EarthSky spoke with Janaki Alavalapati, head of Virginia Tech’s Department of Forestry. He told us that forest biomass – small diameter trees and brush cleared from forests – can be used to create liquid fuel.
Janaki Alavalapati: Biomass is anything above or below ground relating to forests, shrubs and woody trees. Every piece of biomass can be used for one kind or another of liquid energy sources.
Alavalapati spoke of studies showing that liquid fuel made from forest biomass is more energy efficient than corn-based ethanol.
Janaki Alavalapati: If you put one unit of energy in, you are getting approximately 5 units of energy out from forest biomass-based liquid fuels. Corn is, if you put one unit of energy, you might get 1.2 or 1.3, something like that.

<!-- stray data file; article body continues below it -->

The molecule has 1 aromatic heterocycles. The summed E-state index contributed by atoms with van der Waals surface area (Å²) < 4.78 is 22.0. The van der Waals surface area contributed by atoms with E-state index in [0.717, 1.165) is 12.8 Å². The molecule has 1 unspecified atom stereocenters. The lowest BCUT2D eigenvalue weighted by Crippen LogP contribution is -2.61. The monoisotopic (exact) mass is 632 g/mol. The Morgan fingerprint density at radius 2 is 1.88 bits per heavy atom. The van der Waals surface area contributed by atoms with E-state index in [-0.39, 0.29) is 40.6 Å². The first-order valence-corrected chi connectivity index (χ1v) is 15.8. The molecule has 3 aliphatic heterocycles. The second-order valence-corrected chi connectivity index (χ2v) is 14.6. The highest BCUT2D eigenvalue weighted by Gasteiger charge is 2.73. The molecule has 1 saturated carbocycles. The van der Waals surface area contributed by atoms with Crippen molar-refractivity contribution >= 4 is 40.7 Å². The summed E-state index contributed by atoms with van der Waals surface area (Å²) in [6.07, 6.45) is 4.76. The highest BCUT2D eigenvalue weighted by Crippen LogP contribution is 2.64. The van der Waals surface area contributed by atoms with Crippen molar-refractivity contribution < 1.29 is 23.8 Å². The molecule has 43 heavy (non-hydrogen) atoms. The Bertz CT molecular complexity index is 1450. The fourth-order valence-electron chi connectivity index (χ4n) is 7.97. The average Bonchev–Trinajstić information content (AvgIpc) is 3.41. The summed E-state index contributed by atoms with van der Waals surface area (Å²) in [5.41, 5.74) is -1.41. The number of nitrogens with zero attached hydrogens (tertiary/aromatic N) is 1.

And, in contrast to corn-based ethanol, fuel made from forest products isn’t created from a human food source.
Janaki Alavalapati: Forest biomass does not attract food versus fuel debates that we recently had across the world.
The technologies are in place, said Alavalapati, but this type of fuel production isn’t competitive yet at a commercial scale.
Our thanks today to the American Forest Foundation, leading the way in education and conservation.
Our thanks to Janaki Alavalapati
Janaki Alavalapati is a professor of Forest Resource Economics and Policy and head of the Department of Forestry at Virginia Tech University. With an advanced degree in Forest Economics, his research focuses on exploring market solutions for natural resources, energy, and environmental problems/issues at local, regional, and international level.
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